The Pelicans also have former All-Star Jrue Holiday healthy this season, something they haven’t seen since acquiring him from Philadelphia two seasons prior. This season, however, he has already played in sixteen of the twenty-one games. A healthy Jrue Holiday lets the Pelicans get more creative on offense and run more pick-and-roll with Holiday and Anthony Davis.

The Bad

gordon-vs-waaariorsIt’s time to get this out of the way: based on the first twenty-one games, the Pelicans have been horrible. If not for a historically bad Lakers team, the Pelicans would be in last place in the Western Conference. As it stands, they are still the second-worst, and only lead the Lakers by a measly two-games. Rarely does a team under-perform this much, so some further investigation is necessary.

The first statistic that jumps off the page is the Pelicans defense; they are giving up 109.1 points per game, good for last in the entire NBA. The Pelicans also only haul in 42.2 rebounds per game, and 10.7 of those belong to Anthony Davis. Opponents shoot 39.3% from three-point territory against New Orleans, which is the second-highest percentage in the league.

The Pelicans have taken a huge step back this season in many aspects of their game. Take a look at some of their offensive numbers from this season compared to last season:

Season FG FGA FG% 3P 3PA 3P%
2014-15 37.9 82.9 0.457 7.1 19.3 0.37
2015-16 37.8 85.5 0.443 8.9 25.3 0.35

Nothing has changed much, except for the number of three-point shots that the Pelicans are taking per game. Although on the surface this doesn’t look that bad, as their percentage is only down two points, you have to consider what Gentry has done to the offense. The Pelicans have incorporated a faster-paced offense built around three-point shooting, only they are less efficient. Anyone will tell you that three is worth more than two (last time I checked at least), but since the Pelicans aren’t making these three pointers (zero is worth less than two), it’s become a negative aspect of their offense.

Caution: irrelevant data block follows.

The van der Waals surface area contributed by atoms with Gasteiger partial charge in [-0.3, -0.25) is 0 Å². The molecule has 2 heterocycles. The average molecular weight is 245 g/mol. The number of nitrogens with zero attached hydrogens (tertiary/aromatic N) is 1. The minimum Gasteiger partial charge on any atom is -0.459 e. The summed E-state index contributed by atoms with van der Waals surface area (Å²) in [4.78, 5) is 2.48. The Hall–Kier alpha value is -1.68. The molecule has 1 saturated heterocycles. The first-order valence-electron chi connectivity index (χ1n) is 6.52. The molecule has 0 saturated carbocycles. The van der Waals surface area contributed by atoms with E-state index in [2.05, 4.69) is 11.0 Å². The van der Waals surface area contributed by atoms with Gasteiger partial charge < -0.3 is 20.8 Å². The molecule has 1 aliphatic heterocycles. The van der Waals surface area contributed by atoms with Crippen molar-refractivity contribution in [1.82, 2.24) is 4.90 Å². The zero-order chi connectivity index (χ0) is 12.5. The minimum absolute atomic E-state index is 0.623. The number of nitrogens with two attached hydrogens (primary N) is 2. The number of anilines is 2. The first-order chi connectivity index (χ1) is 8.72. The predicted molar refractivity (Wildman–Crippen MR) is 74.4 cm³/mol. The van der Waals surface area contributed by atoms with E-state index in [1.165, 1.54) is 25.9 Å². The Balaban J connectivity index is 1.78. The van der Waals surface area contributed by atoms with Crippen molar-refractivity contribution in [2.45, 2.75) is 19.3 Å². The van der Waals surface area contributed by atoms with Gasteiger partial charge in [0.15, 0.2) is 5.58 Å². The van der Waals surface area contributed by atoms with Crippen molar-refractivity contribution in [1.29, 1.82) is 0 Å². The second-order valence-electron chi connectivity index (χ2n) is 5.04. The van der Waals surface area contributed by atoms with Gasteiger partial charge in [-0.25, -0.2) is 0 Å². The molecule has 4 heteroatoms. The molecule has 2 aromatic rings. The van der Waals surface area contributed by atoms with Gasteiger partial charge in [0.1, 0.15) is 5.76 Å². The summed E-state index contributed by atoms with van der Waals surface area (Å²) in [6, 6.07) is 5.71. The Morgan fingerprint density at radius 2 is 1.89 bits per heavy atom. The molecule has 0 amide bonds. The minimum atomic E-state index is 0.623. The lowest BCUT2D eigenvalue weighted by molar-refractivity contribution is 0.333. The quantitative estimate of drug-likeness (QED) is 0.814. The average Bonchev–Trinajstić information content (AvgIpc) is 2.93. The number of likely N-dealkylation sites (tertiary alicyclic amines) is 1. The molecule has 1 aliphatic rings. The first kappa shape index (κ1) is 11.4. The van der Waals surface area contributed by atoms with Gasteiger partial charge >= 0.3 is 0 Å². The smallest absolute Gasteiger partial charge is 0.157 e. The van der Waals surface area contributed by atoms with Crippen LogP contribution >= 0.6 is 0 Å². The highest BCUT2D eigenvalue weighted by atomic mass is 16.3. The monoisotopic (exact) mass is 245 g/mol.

Gentry has tried to mimic what the Warriors did last year. The Warriors last year were fourth in the NBA in three-pointers attempted (3PA), and finished second in three-pointers made (3PM). The Pelicans last year, on the other hand, finished twenty-third in 3PA and nineteenth in 3PM. The Pelicans offense shouldn’t be built around three-point shots.

The Anthony Davis

121614-SW-Anthony-Davis-PI.vresize.1200.675.high.92Their offense should be built around Anthony Davis getting the ball in the post. Every conversation about the Pelicans revolves around the young superstar. Earlier this year, Grantland’s Bill Simmons ranked Davis as the most untouchable player in the NBA. Davis is already being mentioned in the same breath as legends such as Tim Duncan, Karl Malone, Charles Barkley, and other all-time great power forwards.